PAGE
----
What went wrong - did Nitish Kumar overvalued himself, or did he underestimate Modi's potential?
In 2013, Nitish Kumar parted ways from Bharatiya Janata Party after it was clear that his then Gujarat counterpart, Narendra Modi, will be saffron party’s Prime Ministerial candidate. The Bihar chief minister, who had taken the decision as the “call of conscience”, cited his secular values before calling off the alliance. Given the fact that Nitish was in alliance with the BJP for past 17 years, the snapping of ties was seen as Bihar CM’s direct opposition to Narendra Modi. Four years hence, Nitish has joined the NDA again, calling Narendra Modi as an ‘invincible force’, with absolutely no challenger of equal stature in the country. What went wrong – Did Nitish Kumar overvalued himself? or, Did he underestimate Modi’s potential in national politics?
JD(U) has witnessed many ups and downs since 2013, however, one thing remains intact – Nitish’s CM seat (except for a short span of time when he himself stepped down and installed Jitan Ram Manjhi as CM). Soon after Nitish’s break-up with RJD last month, Congress said Bihar CM will never enjoy the same stature as he did in Bihar, a view shared by Lalu’s party and a number of political observers as well. In his earlier alliance with RJD, Nitish Kumar’s JD(U) was the second largest party with 71 seats against the former’s 80, aided by Congress’ 27.
As he switched sides and jumped to the Modi-Shah bandwagon, Kumar became the big brother in the government with his party having 71 MLAs and BJP just 58. Nitish’s apparent political opportunism, however, has apparently left no future allies other than BJP in the state. The other symbolic disadvantage of Nitish is the presence of only 2 JD(U) MPs in Lok Sabha, which makes him the smallest contributor to NDA from Bihar against BJP’s 22 and LJP’s 6. Even minuscule RLSP has 3 lower house seats. As 2019 approaches, maintaining balance among NDA allies – RSLP, LJP and JD (U) – will be a daunting task for BJP.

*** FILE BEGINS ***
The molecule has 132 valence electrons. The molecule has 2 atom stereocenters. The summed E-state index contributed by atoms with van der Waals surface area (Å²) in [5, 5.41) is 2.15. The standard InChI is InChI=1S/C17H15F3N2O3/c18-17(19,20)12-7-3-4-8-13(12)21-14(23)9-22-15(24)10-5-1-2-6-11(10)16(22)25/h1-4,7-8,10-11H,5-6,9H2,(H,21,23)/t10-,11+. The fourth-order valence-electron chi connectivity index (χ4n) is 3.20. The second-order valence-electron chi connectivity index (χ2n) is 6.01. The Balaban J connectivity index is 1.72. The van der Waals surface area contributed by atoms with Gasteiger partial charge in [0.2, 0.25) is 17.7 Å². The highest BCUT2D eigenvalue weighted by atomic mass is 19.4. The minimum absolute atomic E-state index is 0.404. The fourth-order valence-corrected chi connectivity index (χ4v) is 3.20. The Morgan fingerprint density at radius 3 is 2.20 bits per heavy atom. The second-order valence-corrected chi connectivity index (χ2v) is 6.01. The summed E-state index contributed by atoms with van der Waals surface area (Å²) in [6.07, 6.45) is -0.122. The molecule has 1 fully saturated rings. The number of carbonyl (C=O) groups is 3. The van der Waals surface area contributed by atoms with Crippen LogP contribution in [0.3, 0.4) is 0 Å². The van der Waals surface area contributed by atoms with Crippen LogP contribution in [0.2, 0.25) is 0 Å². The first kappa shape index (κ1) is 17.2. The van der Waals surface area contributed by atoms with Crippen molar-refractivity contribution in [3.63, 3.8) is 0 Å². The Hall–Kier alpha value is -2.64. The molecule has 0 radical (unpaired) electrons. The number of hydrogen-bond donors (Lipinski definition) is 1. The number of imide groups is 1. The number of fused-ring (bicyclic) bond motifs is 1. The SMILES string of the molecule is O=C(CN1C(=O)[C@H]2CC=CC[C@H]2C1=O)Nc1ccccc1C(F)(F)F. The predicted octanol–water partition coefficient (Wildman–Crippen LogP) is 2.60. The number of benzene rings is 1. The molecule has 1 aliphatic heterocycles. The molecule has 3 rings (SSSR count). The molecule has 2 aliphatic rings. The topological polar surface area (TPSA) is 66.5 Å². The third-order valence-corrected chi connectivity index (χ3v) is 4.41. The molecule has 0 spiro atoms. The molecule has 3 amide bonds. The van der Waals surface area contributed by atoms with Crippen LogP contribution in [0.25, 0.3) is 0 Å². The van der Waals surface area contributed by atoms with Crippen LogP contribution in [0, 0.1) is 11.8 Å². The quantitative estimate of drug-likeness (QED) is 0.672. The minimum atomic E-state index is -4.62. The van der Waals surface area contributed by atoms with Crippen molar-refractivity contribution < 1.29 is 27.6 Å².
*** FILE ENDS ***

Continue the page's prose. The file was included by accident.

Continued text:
When JD (U) fought independently in 2014 Lok Sabha elections on all 40 Lok Sabha seats, the party won around 15 per cent votes. While the very next year, when it came in alliance with RJD and Congress and fought on 102 seats – less than half out of total 240 seats, its vote share increased to 16 per cent. The consolidation of Muslim, Dalit, and Mahadalit votes increased the numbers for Nitish. The RJD bagged 18 per cent votes, a loss of 2 per cent in comparison to the 20 per cent it had won in the previous year. While BJP remained on the top with 24 per cent votes, it suffered a loss of 4 per cent.
Given the fact that many JD (U) candidates lost to BJP and vice-versa, the vote share arithmetic remains spiraled in Bihar. How much Nitish gains from the addition of BJP’s upper caste and urban vote bank, and how much he suffers from loss of RJD-Congress’ Dalit and Muslim votes will indeed remain the most interesting post-poll analysis in 2019 General Election in Bihar. Also, what is clear for now is that BJP is the most popular of all parties in NDA from Bihar, with JD (U) sharing an important place now. Ram Vilas Paswan’s LJP which has 6 MPs, Upendra Kushwaha’s RSLP with 3 seats must be the most worried parties now.